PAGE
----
One of the primary goals for The Deuce was the removal of the ancient AS7 fork we lugged around in Immutant 1.x. This eliminates the need to install and deploy your apps into a "container" to use the Immutant libraries.
But here's the trade-off: app server containers can simplify the configuration of features -- e.g. security, monitoring, clustering -- for all the applications deployed to it.
And since each Immutant library automatically benefits in some way from being clustered, we wanted to facilitate app server deployment but not actually require it. Further, we didn't want to require any tweaking of the stock "vanilla" configuration provided by the app server. This meant using the standard deployment protocol for all Java app servers: war files.
Theoretically, this implies you could stick the Immutant jars in any ol' war file and deploy them to any ol' Java app server. Unfortunately, Immutant's ability to work both outside and inside a container requires some "glue code" that must be aware of the container's implementation.
For this reason, Immutant intentionally uses the same services as WildFly, the community-supported upstream project for the commercially-supported JBoss EAP product. And these are the containers we'll initially support.
There are lots of resources for installing and administering WildFly, and frankly, we love being able to refer you to those rather than write them ourselves. :)
Thankfully, installing WildFly is trivial:
$ wget http://download.jboss.org/wildfly/8.1.0.Final/wildfly-8.1.0.Final.zip $ unzip wildfly-8.1.0.Final.zip
Downloading and unpacking it somewhere are all there is to it. Running it is easy, too:
-h to see what options it supports. The main one you'll use
-c which refers to one of its config files beneath
standalone/configuration. The default config doesn't include
HornetQ, for example, so to use
immutant.messaging, you'll need to
start WildFly as follows:
$ wildfly-8.1.0.Final/bin/standalone.sh -c standalone-full.xml
And if you want clustering...
$ wildfly-8.1.0.Final/bin/standalone.sh -c standalone-full-ha.xml
You can create your own, of course, too.
The lein-immutant plugin
The lein-immutant plugin was fundamental to developing apps for
Immutant 1.x. In The Deuce, it's only required if you wish to deploy
your Clojure apps to WildFly, and its formerly numerous tasks have
been reduced to two:
immutant war and
immutant test. Add the
latest version to the
:plugins section of your
install it, e.g.
:plugins [[lein-immutant "2.0.0"]]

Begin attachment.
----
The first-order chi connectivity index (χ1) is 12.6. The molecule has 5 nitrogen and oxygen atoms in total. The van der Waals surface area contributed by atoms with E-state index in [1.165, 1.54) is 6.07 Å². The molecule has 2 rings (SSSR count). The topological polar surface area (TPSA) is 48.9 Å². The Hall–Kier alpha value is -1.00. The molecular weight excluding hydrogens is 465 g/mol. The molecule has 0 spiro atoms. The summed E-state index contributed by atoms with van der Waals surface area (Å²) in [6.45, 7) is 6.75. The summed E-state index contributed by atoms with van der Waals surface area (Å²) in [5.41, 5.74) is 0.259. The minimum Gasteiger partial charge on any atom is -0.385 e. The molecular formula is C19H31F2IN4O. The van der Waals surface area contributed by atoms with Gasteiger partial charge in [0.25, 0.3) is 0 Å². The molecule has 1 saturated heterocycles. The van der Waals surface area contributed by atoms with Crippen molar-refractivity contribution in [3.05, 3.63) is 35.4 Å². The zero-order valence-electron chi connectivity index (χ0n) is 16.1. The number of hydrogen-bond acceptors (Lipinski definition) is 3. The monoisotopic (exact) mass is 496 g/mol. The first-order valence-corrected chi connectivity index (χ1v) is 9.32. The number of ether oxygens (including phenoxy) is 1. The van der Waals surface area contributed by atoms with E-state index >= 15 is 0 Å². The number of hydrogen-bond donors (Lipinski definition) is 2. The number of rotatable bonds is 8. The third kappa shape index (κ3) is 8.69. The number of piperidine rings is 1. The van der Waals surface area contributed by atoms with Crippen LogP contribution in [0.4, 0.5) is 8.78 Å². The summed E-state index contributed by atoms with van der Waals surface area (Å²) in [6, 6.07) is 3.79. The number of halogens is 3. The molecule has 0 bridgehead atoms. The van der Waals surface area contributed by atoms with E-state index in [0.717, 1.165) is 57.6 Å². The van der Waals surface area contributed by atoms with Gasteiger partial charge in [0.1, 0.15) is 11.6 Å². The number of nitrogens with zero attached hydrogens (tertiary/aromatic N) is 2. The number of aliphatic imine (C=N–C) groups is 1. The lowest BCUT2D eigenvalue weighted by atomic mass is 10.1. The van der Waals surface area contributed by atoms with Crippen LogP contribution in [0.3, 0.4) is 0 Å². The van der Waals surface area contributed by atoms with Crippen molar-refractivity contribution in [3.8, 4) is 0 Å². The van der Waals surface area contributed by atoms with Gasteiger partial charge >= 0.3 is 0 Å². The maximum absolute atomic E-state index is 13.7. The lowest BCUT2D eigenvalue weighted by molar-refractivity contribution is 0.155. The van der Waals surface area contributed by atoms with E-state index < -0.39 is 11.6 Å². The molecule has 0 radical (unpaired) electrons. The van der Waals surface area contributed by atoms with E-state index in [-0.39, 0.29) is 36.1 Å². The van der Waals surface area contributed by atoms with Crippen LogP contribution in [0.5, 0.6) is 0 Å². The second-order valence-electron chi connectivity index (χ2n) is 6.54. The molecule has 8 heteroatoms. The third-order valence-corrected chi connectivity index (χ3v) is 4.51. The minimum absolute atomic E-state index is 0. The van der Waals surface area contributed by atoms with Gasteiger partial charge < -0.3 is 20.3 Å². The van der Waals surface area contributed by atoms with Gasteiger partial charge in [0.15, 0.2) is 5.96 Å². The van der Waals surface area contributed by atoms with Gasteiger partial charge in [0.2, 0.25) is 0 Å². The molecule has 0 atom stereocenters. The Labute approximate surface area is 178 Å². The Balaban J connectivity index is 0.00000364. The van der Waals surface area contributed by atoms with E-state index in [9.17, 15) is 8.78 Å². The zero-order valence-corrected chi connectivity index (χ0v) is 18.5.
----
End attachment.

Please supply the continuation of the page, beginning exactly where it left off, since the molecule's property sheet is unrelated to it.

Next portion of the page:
Creating a war file
Immutant war files require a bit of special config: a couple of jars
of the aforementioned "glue code", a properties file to trigger that
code, a couple of tags in
web.xml, and a
jboss-deployment-structure.xml to link the deployment to the
necessary WildFly modules. You'll find copies of the latter two files
target/ after you run the war task in your project, along
with an uberjar containing your app plus its dependencies, and
finally a war file packaging it all up together:
$ lein immutant war
immutant war task provides a number of configuration options,
all of which can be specified both in the
[:immutant :war] path of
project.clj and as command line arguments, with the latter taking
For a detailed description of each option:
$ lein help immutant deployment
For a brief listing of just the command line switches:
$ lein help immutant war
Running tests in-container
Although you no longer need to run a container to test your
applications' use of the Immutant libraries, it is still possible via
immutant test task.
$ lein immutant test -j /srv/wildfly
It will find all the tests (or Midje facts, or Expectations
expectations) in a project, fire up the WildFly instance installed
/srv/wildfly, deploy the project to it, connect to its REPL, run
all the tests, undeploy the app, shutdown the WildFly process, and
display the results, returning success only if all tests pass.
Because it conveniently runs all your tests inside the app server, a successful run yields a high confidence that your code will run correctly when it counts – in production, when deployed to the same app server. For this reason, it may also be useful to run it on your app's Continuous Integration host whenever any changes are committed.
The server config and log output for the WildFly instance used for the
test run can be found beneath your project's
Similar to the
immutant war task, configuration of the
test task may be specified in either the
[:immutant :test] path of
project.clj or as command line arguments. For a detailed description
of each option:
$ lein help immutant testing
And for a brief listing of just the command line switches:
$ lein help immutant test
Deploying to WildFly
Once you have a war file, it's a simple matter of making it known to
your WildFly server. The easiest way to do that is to copy it to a
directory that is monitored by WildFly for artifacts to deploy.
Assuming you installed WildFly in
/srv/wildfly, that path is
/srv/wildfly/standalone/deployments. For example:
$ lein immutant war $ cp target/myapp.war /srv/wildfly/standalone/deployments
$ lein immutant war -o /srv/wildfly
If not already running, fire up WildFly to see your deployed app:
$ /srv/wildfly/bin/standalone.sh -c standalone-full.xml
Running Ring Handlers in WildFly
When running inside WildFly, the
:port options to
immutant.web/run are silently ignored since your handlers are
mounted on WildFly's internal Undertow server, bound to whatever
host/port it's been configured for.
Also, the URL for your handler will include a context path
corresponding to the base name of your deployed war file. This context
path will prefix whatever
:path option you specified. To override
this and set your context path to "/" instead, name your war file
$ lein immutant war -o /srv/wildfly -n ROOT
Logging in WildFly
To learn about how logging works when inside WildFly, along with how to change the default configuration, see our logging tutorial.